Active 224-644
Allegiance Sasanian Empire
Type Infantry
Engagements Battle of al-Qādisiyyah and other wars

The Paygan (also known as Paighan) were the conscript light infantry unit within the Sasanian army and formed the bulk of its infantry force. The Paygan were sometimes referred to as being used as "cannon fodder".

During peacetime, the corps could have had police force roles.[1]

Recruitment [ edit ]

The Paygan were a conscription force, recruited from the peasant population of the Sasanian Empire.[2] According to the Chronicon Anonymum, the vast majority (120,000) of Sasanian Emperor Khosrow I Anushirvan's army of 183,000 was made up of Paygan.[3] Despite being referred to as cannon fodders, the Paygan were frequently used in sieges and served as pages for the Savaran cavalry. They were also tasked to guard baggage trains, encroachment missions, and the excavation of mines.[3] These troops would generally have had the lowest morale of all troops in the Sasanian army and would cluster together for mutual protection.

According to Arab historians, during the Battle of al-Qādisiyyah the Persian commander Rostam Farrokhzād refused to provide the Paygan troops with food and water the night before the battle. Instead, in the Arab camp, all soldiers there were being provided with supplies, including the peasants. This may be the reason why many of the Paygan soldiers in the army defected to the Arab side before and after the battle.[4] In the Battle of Dara, for instance, the Paygan dropped their shields and abandoned the fields when the Savaran heavy cavalry was defeated.[5]

Weapons [ edit ]

The Paygan were lightly armed with short light wood or wickerwork shields, boiled leather cap and short spears. Some of the Paygan would have, however, had to equip themselves with their own weapons. These tended to be agricultural equipment such as pitchforks, axes and sickles. The Paygan would have lacked decent armor, making them very vulnerable in hand-to-hand combat.[6] They would have stood little chance against Roman troops. This is the reason why Sasanians developed their own heavy infantry to counter that of Rome's.[7]

Belisarius' remarks on Sassanian infantry forces[5]:

Right for you to despise them. For their whole infantry is nothing more than a crowd of pitiable peasants who come into battle for no other purpose than to dig through walls ... and in general to serve the soldiers. For this reason they have no weapons at all with which they might trouble their opponents, and they only hold before themselves those enormous shields and huge elephants.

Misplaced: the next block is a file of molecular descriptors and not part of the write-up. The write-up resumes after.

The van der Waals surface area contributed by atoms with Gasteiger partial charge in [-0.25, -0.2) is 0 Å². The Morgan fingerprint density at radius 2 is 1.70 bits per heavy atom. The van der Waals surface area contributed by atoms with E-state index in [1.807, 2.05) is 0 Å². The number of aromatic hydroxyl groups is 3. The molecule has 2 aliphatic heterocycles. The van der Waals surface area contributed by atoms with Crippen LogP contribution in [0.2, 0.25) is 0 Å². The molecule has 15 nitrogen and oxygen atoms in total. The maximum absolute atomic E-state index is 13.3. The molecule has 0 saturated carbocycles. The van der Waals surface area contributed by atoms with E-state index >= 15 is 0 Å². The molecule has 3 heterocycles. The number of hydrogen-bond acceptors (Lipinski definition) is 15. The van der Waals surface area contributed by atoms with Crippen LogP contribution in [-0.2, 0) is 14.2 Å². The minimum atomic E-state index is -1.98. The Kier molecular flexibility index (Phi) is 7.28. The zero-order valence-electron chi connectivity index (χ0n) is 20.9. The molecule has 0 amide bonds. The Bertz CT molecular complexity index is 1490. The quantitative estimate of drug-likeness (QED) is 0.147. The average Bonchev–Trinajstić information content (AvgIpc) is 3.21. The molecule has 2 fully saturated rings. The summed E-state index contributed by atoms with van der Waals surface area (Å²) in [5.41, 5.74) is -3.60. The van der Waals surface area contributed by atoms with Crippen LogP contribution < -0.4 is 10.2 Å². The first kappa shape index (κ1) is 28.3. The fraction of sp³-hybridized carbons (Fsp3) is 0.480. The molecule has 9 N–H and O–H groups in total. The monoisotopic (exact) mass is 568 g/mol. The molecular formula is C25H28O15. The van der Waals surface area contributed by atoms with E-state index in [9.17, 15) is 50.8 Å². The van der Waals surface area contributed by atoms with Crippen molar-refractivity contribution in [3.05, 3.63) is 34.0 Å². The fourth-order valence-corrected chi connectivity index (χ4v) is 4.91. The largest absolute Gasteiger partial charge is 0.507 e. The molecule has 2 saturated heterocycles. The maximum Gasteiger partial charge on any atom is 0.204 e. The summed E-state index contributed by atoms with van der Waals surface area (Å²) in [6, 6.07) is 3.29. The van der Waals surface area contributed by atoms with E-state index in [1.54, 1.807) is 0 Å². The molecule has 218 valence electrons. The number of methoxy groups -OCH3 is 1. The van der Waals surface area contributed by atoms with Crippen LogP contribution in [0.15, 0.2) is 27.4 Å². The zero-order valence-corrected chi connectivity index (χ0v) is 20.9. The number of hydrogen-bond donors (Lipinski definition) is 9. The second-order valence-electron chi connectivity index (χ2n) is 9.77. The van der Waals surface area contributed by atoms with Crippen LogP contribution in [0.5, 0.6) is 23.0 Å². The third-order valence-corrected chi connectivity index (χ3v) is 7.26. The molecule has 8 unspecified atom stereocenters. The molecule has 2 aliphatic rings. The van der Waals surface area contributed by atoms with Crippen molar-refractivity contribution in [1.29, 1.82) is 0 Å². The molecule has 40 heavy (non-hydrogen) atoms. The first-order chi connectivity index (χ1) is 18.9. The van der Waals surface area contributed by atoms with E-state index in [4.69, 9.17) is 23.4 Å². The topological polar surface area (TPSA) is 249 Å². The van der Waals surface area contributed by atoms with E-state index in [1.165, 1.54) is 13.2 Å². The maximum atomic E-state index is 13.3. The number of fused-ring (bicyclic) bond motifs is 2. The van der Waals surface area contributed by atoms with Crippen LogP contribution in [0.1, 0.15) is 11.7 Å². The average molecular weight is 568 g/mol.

Ammianus Marcellinus, Rerum Gestarum, 19.7.3 remarks on Sasanian troops:

"And day was now dawning, when mail-clad soldiers underspread the entire heaven, and the dense forces moved forward, not as before in disorder, but led by the [p. 505] slow notes of the trumpets and with no one running forward, protected too by pent-houses and holding before them wicker hurdles."

The professional Sasanian infantry and the peasant levies are often confused as a single force in Roman sources. Paygan's registration on the state's rolls suggest that they were a paid, professional force.[8]

See also [ edit ]

References [ edit ]

  1. ^ Farrokh, Kaveh; Karamian, Gholamreza; Maksymiuk, Katarzyna (2018). A Synopsis of Sasanian Military Organization and Combat Units. Publishing House of Siedlce University of Natural Sciences and Humanities. p. 42. ISBN 978-83-62447-22-0.
  2. ^ Nicolle, David (2012). The Great Islamic Conquests AD 632–750. Oxford: Osprey Publishing. p. 38. ISBN 9781846038907.
  3. ^ a b Farrokh, Kaveh; Angus McBride (2005). Sassanian elite cavalry AD 224-642. Osprey Publishing. p. 23. ISBN 978-1-84176-713-0.
  4. ^ Towfighi, Parviz S.; Shah Mahmoud Hanifi (2009). From Persian Empire to Islamic Iran: A History of Nationalism in the Middle East. Edwin Mellen Press. ISBN 978-0-7734-4779-0.
  5. ^ a b Davis, Paul (2013). Masters of the Battlefield: Great Commanders From the Classical Age to the Napoleonic Era. Oxford: Oxford University Press. p. 148. ISBN 9780195342352.
  6. ^ Wilcox, Peter (1986). Rome's Enemies: Parthians and Sassanid Persians (Men-at-Arms). 3. Osprey Publishing.
  7. ^ Penrose, Jane (2008). Rome and Her Enemies: An Empire Created and Destroyed by War. Osprey Publishing. p. 258. ISBN 978-1-84603-336-0.
  8. ^ Farrokh, Kaveh; Maksymiuk, Katarzyna; Garcia, Javier Sanchez (2018). The Siege of Amida (359 CE). Archeobooks. p. 37. ISBN 978-83-7051-887-5.

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